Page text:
Plaid Cymru's left collapses

Last week Plaid Cymru's left AMs voted to support the 'One Wales' document that now seems likely to form the basis of a Labour-Plaid coalition government in the Welsh assembly over the next four years. Bob Davies reports

Having fought within their party to reject the 'All-Welsh accord'- the policy that, until only three weeks ago, was being sold by many AMs in the Senedd as the programme for governing Wales under a 'rainbow alliance' of Plaid, Tories and Liberal Democrats - Plaid's five rebel AMs must have been hard pressed to spot something of substance within this new document. Perhaps the assembly's first minister, Rhodri Morgan, speaking about it as a "new beginning" or Plaid's leader, Ieuan Wyn Jones, who only recently was praising the All-Welsh accord, bleating about 'One Wales' as an "historical moment for the people of Wales" had some influence in winning them over.

While Plaid's left AMs have yet to voice publicly their reasons for backing this current document, we can speculate that their thought processes may not be too dissimilar to those of their Westminster colleague, Plaid MP Adam Price (a member of the now inactive, if not defunct, leftwing Triban Coch grouping). He has certainly sold the deal as a progressive political development. On June 28 - two days after Labour and Plaid AMs had formally agreed the new policy document - Price's blog spoke of 'One Wales' in positive terms:

"If we are what we say we are, a socialist party, a party of the left, then, all things being equal, when presented with a progressive programme in alliance with another party of the left or an alternative programme in alliance with the political right, then our natural tendency should be to choose left. If we embraced the rainbow under these circumstances, then the message we would send to the people of Wales is that our adoption of socialism in our party's aims for 26 years was just for show. We would have appeared unprincipled, opportunistic and ideologically rudderless. In other words, we would have looked like the Liberal Democrats. And none of us would have wanted that" (www.adamprice.org.uk/blog/2007/06/28).

But if the Plaid left think that they are really socialists, then it is clear that they should not support any administration, even it claims to be of the left, which is committed to administering capitalism. So what we really have is the Plaid left squaring the circle of their consciences in what is a grubby deal about getting hands on power.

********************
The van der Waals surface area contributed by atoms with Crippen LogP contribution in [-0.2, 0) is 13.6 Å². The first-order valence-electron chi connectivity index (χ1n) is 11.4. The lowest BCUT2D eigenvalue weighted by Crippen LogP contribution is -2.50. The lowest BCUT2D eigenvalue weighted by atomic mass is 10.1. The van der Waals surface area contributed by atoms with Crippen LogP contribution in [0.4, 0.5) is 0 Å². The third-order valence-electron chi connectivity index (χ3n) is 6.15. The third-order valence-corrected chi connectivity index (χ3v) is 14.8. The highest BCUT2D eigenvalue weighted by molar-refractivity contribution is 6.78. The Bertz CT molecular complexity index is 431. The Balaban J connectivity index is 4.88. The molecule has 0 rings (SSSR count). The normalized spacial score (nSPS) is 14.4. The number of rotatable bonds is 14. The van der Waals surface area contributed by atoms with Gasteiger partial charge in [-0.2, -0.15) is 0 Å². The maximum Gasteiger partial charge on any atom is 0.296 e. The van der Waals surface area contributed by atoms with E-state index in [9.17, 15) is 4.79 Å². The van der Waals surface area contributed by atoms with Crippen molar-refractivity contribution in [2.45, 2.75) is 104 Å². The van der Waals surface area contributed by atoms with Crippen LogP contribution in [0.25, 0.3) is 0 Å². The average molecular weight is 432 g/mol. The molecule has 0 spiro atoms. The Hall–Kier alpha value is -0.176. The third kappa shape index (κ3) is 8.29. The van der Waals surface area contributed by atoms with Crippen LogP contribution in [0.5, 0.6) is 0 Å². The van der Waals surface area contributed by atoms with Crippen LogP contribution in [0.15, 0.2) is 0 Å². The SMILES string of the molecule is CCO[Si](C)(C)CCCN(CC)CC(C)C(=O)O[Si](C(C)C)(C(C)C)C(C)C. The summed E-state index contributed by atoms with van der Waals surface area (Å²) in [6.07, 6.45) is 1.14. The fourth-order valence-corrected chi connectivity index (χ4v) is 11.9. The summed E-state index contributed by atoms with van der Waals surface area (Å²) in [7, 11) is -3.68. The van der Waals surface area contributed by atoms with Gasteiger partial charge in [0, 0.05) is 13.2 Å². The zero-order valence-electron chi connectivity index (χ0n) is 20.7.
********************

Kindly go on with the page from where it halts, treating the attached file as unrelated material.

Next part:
Like the All-Welsh accord previously signed up to by the Plaid leadership and scuttled by the Liberal Democrats, 'One Wales' contains the platitudes expected from a politics that is characterised by backroom deals between mainstream parties - proposals for real change and measures to improve workers' social and economic rights are, unsurprisingly, absent.

Whilst the document contains vague anti-privatisation soundbites about "moving purposefully" to end the internal market in the NHS, general commitments on, for example, education are hazy and range from providing "extra assistance with student debt" to initiating "a pilot scheme for laptops for children".

However, if Price's views are anything to go by, the left AMs will talk up such elements. It seems that the programme contained in 'One Wales' will not only "make Welsh-medium education a right at every level from the nursery to university", but "will bring the right to a decent home within the grasp of every citizen" too. To finance this the Welsh government "will cut business taxes to boost the economy", wrote Price the following day (www.adamprice.org.uk/blog/2007/06/29).

Another element that Price, along with the Plaid leadership, is selling is the commitment to a referendum on the introduction of further powers for the assembly. But even this is far from certain. Both parties will need to "assess the levels of support for full lawmaking powers necessary to trigger the referendum". It appears that Plaid may yet find itself at the mercy of a Labour veto on the question. Nevertheless, the rest of Plaid's left may also take some ideological comfort from this promise. After all, like their counterparts in Scotland, Welsh left nationalists regard the diminution of UK powers over Wales as progressive in and of itself.

However, there exists a degree of uneasiness throughout the membership of both parties over the new alliance. This weekend, both the Plaid and Labour membership will be participating in their special (closed) conferences called to ratify 'One Wales'.

Morgan's confidence that he has secured support amongst Welsh Labour TUC leaders for the deal is matched by the assertion of Wyn Jones, backed up by his deputy, Rhodri Glyn Thomas, of having grassroots backing. Yet, given that some Labour activists feel uneasy about entering into government with "the nationalists", while many Plaid members hate the thought of cosying up to "British unionists", support for the pact may not be as overwhelming as the party leaders expect.